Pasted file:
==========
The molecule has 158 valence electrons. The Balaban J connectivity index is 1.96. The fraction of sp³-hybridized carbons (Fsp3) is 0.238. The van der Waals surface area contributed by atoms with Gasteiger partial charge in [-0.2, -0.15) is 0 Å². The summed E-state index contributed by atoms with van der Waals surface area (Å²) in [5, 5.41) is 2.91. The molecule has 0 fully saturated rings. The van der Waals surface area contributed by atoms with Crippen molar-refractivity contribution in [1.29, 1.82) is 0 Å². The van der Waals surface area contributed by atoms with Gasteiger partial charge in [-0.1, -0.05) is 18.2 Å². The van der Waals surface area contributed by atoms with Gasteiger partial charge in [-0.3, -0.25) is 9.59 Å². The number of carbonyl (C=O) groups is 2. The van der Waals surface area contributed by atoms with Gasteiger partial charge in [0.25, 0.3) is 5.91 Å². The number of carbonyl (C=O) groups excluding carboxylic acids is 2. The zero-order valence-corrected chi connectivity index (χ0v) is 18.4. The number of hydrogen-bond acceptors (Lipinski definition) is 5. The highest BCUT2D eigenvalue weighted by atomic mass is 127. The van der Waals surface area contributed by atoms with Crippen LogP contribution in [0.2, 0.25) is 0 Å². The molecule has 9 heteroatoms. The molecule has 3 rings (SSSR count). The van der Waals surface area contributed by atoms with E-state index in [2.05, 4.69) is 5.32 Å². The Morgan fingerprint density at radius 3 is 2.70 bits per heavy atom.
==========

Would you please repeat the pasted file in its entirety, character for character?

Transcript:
The molecule has 158 valence electrons. The Balaban J connectivity index is 1.96. The fraction of sp³-hybridized carbons (Fsp3) is 0.238. The van der Waals surface area contributed by atoms with Gasteiger partial charge in [-0.2, -0.15) is 0 Å². The summed E-state index contributed by atoms with van der Waals surface area (Å²) in [5, 5.41) is 2.91. The molecule has 0 fully saturated rings. The van der Waals surface area contributed by atoms with Crippen molar-refractivity contribution in [1.29, 1.82) is 0 Å². The van der Waals surface area contributed by atoms with Gasteiger partial charge in [-0.1, -0.05) is 18.2 Å². The van der Waals surface area contributed by atoms with Gasteiger partial charge in [-0.3, -0.25) is 9.59 Å². The number of carbonyl (C=O) groups is 2. The van der Waals surface area contributed by atoms with Gasteiger partial charge in [0.25, 0.3) is 5.91 Å². The number of carbonyl (C=O) groups excluding carboxylic acids is 2. The zero-order valence-corrected chi connectivity index (χ0v) is 18.4. The number of hydrogen-bond acceptors (Lipinski definition) is 5. The highest BCUT2D eigenvalue weighted by atomic mass is 127. The van der Waals surface area contributed by atoms with Crippen LogP contribution in [0.2, 0.25) is 0 Å². The molecule has 9 heteroatoms. The molecule has 3 rings (SSSR count). The van der Waals surface area contributed by atoms with E-state index in [2.05, 4.69) is 5.32 Å². The Morgan fingerprint density at radius 3 is 2.70 bits per heavy atom.